When examining the DFRs calculated for each patient’s PMN gene expression patterns over time, it was observed that both the aged and young cohorts experienced different transcriptomic responses from controls at all measured time points. However, the aged cohort had significantly more aberrant expression 4 days after hospital admission than the younger complicated trauma cohort (DFR (×103): 116 ± 54 versus 88 ± 29 (SD); P <0.05) (Figure 1B).

Subsequently, secondary analysis was conducted on the 63 total leukocyte genes whose dysregulation is known to predict complicated outcomes after severe trauma [8]. This demonstrated that only 51 of the 63 previously identified genes were significantly expressed in the PMNs of both the young and aged trauma cohorts with complicated outcomes. Therefore, only these 51 genes were used for subsequent comparison. Analysis demonstrated differential expression over time between the aged and young complicated trauma patients. The DFRs of these 51 genes in the aged cohort with complicated courses, revealed that their gene expression patterns were significantly less perturbed at 12 hours and 1 day after injury (DFR (×103): 1.031 ± 0.364 versus 0.776 ± 390 and 1.741 ± 0.705 versus 0. 984 ± 0.506; P <0.05). By day four after injury, the aged patients had significantly increased alterations in their gene expression patterns (DFR (×103): 1.549 ± 0.680 versus 1.024 ± 0.673; P <0.05) when compared to controls and their younger counterparts (Figure 2).
Figure 2
Figure 2

Calculated difference from reference (DFR) for 51 of the 63 known genes that distinguish clinical trajectory. Using a false discovery adjusted probability <0.001 and a twofold difference in expression, the temporal pattern of expression of the 51 genes that differed between the matched aged (≥55 years old) and young (<55 years old) trauma patients with complicated outcomes, as well as healthy controls, was analyzed and used to calculate a DFR score. The summary of the DFR scores for the patients in each cohort at days 0.5, 1.0 and 4.0 after traumatic injury is presented. Statistical analysis at 0.5, one and four days revealed significant differences in the DFRs between the young and aged. On days 0.5 and 1.0, the expression patterns in the young complicated trauma patients were significantly more aberrant from control to those seen in the advanced age cohort. By day 4, the expression patterns in the aged were found to be significantly more aberrant from controls than those seen in the young (Newman-Keuls multiple comparison test, * P <0.05).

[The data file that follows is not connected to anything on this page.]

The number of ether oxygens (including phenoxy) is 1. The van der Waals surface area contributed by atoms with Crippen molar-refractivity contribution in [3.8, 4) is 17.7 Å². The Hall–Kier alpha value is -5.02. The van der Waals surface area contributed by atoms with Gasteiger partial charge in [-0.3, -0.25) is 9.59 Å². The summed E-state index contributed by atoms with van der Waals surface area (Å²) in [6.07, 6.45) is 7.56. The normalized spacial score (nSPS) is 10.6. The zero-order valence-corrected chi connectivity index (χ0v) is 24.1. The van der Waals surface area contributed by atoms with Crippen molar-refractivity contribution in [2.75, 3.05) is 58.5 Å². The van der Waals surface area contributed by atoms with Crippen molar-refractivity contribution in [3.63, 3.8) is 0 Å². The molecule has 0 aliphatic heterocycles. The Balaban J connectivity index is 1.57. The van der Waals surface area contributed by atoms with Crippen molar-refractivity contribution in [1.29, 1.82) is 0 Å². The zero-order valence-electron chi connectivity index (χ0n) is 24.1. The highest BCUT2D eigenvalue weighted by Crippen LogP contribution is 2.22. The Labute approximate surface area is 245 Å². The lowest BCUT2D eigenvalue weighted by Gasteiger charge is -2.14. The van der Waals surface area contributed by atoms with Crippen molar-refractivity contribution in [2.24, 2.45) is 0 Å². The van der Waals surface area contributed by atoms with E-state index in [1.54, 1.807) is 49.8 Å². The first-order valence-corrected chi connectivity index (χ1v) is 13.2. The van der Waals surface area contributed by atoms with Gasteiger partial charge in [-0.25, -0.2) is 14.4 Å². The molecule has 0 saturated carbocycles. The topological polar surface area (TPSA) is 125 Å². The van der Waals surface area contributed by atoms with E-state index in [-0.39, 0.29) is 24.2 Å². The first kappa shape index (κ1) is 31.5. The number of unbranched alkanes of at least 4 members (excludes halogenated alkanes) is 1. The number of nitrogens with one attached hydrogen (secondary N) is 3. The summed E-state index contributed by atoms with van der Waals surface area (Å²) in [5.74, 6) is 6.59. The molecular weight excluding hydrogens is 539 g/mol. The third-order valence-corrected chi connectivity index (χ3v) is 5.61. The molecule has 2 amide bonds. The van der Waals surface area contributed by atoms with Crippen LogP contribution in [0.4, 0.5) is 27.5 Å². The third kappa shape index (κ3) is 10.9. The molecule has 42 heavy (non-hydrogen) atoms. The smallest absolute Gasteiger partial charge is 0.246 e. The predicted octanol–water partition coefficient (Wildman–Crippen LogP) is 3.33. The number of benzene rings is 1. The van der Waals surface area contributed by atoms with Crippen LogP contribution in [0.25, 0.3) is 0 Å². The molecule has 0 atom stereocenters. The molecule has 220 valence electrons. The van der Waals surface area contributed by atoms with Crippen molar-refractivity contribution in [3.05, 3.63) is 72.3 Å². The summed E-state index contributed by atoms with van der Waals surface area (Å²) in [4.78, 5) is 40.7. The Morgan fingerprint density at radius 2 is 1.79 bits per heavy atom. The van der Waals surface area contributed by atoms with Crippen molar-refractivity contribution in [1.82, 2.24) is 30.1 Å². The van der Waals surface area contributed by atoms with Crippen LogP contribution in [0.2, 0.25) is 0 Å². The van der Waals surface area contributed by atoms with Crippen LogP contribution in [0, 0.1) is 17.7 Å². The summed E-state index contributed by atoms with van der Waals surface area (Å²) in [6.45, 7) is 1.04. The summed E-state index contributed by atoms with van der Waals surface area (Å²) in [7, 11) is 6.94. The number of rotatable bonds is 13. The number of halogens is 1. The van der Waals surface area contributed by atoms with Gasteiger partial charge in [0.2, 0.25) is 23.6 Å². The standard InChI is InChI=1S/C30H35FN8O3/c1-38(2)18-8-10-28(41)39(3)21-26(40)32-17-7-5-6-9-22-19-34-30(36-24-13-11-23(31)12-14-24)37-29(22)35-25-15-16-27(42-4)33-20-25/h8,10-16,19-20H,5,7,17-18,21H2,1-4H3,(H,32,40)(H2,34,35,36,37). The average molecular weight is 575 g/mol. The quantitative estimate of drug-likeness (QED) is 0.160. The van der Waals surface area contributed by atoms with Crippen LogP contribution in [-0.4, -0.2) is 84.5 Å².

Focusing on individual gene fold-changes at 12 hours and 1 day after injury, the young cohort was noted to have significant alterations in gene expression involved in neutrophil chemotaxis (that is, CCR3, IL-8), increased inflammation (that is, HP, MMP8, HMGB1) and increased responses of the innate and adaptive immune system (that is, CD24, CD44, IL4R) when compared to controls. In addition, the young cohort had an increased magnitude of genomic changes, as compared to those of the aged cohort (Table 4). By day 4 post injury, the gene-fold changes seen in the young began to trend back toward control baseline expression, with decreased expression of pro-inflammatory genes and increased immune response (antigen presentation and co-stimulatory molecule genes). The aged cohort, however, continued to demonstrate significant alterations in genes involved in decreased chemotaxis of neutrophils, upregulation of myeloid derived suppressor cells (MDSC), increased inflammation, and decreased response of the innate and adaptive immune system, as compared to controls, 4 days after injury (Table 4).